"Posture" is a minefield.
We have so many definitions about what it is, what it means and how to make it better that it is rare that two people in discussion are actually talking about the same thing.
In "normal standing" with the feet flat on the ground roughly hip width apart, one easy way to think of perfect posture is the configuration of the body parts in such a way that it occupies it maximum possible vertical height.
From the side, this would generally be characterised by an imaginary plumb line passing through the centre of the ear hole, shoulder, hip and ankle.
A brilliant definition that refers to the functionality of this perfect static posture is from the late movement expert Moshe Feldenkrais. I'm paraphrasing when I say it is the position from which one can move in any direction with minimum effort and without some sort of preparatory movement.
By preparatory movement, think of being slouched in a soft comfy chair and having to rearrange your limbs before getting yourself up. Perfect seated posture would allow you to transition smoothly from sitting to standing. Any other posture requires a movement before your ultimate intended movement.
The sitting experience has brought us to an example of posture in a position that isn't normal standing.
Given that we're not standing all that often, fixating on perfect standing posture seems a waste of time and energy.
Especially in sports, we are constantly on the move.
Movements can be viewed as an infinite number of static postures. High quality movements are made up of infinite numbers of static positions.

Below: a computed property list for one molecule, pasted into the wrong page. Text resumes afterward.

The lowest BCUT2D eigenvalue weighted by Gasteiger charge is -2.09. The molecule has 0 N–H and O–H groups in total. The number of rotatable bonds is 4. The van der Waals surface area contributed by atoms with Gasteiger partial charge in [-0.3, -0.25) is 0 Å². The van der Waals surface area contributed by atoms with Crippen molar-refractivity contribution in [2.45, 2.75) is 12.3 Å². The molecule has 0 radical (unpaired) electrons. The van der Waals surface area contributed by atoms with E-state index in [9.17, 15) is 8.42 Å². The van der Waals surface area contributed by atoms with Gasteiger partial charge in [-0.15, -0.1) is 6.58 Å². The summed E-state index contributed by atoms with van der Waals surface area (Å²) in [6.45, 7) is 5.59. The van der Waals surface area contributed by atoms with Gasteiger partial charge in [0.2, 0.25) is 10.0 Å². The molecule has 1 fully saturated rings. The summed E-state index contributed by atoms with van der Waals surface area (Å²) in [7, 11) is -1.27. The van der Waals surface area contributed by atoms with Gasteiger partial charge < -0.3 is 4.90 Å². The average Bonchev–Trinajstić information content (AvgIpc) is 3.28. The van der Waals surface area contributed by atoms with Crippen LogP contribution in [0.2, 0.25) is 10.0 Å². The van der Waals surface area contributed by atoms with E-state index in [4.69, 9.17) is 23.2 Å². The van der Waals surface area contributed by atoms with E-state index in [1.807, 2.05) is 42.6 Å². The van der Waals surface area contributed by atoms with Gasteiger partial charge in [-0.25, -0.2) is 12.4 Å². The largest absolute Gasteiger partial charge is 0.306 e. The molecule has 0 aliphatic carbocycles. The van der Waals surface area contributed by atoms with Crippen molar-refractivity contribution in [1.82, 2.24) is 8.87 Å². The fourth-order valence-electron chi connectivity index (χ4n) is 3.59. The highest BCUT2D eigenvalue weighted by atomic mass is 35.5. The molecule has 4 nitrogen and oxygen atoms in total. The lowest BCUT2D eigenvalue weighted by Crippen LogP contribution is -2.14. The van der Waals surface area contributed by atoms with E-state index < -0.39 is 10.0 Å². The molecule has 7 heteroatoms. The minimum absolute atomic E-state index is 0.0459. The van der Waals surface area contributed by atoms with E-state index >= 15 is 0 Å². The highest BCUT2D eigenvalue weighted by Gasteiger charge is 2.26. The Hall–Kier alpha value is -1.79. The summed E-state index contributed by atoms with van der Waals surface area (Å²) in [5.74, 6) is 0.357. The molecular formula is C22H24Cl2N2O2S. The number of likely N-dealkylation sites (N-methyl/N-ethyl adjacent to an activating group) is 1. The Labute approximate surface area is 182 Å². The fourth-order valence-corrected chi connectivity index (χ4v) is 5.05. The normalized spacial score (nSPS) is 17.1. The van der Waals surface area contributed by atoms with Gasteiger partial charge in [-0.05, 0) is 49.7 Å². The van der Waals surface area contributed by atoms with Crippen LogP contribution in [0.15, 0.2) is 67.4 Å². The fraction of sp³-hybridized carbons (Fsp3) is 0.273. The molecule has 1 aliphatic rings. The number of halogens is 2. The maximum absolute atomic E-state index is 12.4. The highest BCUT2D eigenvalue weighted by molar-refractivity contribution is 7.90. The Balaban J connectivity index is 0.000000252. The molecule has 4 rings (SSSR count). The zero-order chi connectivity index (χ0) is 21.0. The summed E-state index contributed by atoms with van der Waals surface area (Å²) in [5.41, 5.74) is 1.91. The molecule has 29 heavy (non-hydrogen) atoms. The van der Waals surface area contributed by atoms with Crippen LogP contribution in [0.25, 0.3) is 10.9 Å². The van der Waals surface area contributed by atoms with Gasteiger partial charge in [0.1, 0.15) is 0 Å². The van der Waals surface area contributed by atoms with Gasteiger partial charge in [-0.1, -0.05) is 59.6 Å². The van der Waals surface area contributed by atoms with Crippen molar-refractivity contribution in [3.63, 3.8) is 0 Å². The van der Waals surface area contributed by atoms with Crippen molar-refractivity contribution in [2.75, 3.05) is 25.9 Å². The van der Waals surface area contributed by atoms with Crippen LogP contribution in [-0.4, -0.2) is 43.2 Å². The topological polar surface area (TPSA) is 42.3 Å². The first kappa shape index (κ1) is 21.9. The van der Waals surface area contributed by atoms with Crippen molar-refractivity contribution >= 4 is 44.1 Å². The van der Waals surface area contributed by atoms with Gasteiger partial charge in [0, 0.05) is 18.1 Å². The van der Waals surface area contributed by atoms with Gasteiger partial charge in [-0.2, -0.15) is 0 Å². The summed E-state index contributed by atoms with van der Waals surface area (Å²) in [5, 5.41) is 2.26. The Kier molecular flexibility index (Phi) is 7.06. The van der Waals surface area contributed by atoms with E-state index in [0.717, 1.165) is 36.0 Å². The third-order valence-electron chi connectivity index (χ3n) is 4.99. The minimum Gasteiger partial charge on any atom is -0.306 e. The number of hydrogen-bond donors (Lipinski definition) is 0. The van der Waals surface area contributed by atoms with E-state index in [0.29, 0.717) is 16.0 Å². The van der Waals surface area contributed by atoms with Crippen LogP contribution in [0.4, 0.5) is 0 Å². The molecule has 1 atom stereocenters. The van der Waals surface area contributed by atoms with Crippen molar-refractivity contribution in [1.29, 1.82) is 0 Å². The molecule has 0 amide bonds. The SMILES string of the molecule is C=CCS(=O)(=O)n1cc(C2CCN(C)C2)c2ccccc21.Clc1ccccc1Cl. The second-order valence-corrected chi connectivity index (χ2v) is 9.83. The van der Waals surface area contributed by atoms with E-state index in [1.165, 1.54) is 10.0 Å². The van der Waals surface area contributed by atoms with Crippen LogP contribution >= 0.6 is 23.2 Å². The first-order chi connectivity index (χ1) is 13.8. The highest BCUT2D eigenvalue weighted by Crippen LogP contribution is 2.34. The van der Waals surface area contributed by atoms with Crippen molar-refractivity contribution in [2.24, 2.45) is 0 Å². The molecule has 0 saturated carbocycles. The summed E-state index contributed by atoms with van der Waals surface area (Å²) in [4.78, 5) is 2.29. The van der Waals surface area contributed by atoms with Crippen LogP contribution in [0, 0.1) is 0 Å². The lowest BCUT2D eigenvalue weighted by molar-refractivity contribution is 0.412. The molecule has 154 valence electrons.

While it is not practical to deduce the perfect bodily configuration with exact angles and ratios for muscular activity of various body parts for every position that the body can get into, from my coaching experience there is one key practical point worth knowing:
The closer somebody stands to perfect posture without any special attention, the more likely it is that they will be able to move with high movement quality.
Notice that I said "without any special attention". Perfect posture is governed by the reflexive systems. Intentionally trying to have better posture by standing tall, pulling your shoulders back, your belly in or whatever is a preparatory movement in itself. It is merely another compensation to deal with.
If you want better posture and better quality movement (a must for anybody looking to take their sports performance up a few notches), your energy will be better spent doing activities that block your reflexes from doing their things - in this case, keeping you upright with minimal energy expenditure.
Keep your eye out for the next piece of this article in which I'll go into some useful markers of high quality posture and movement and how you can free yourself up to have better posture and movement.
P.S. perfect posture doesn't exist but the notion of perfection is useful so it does.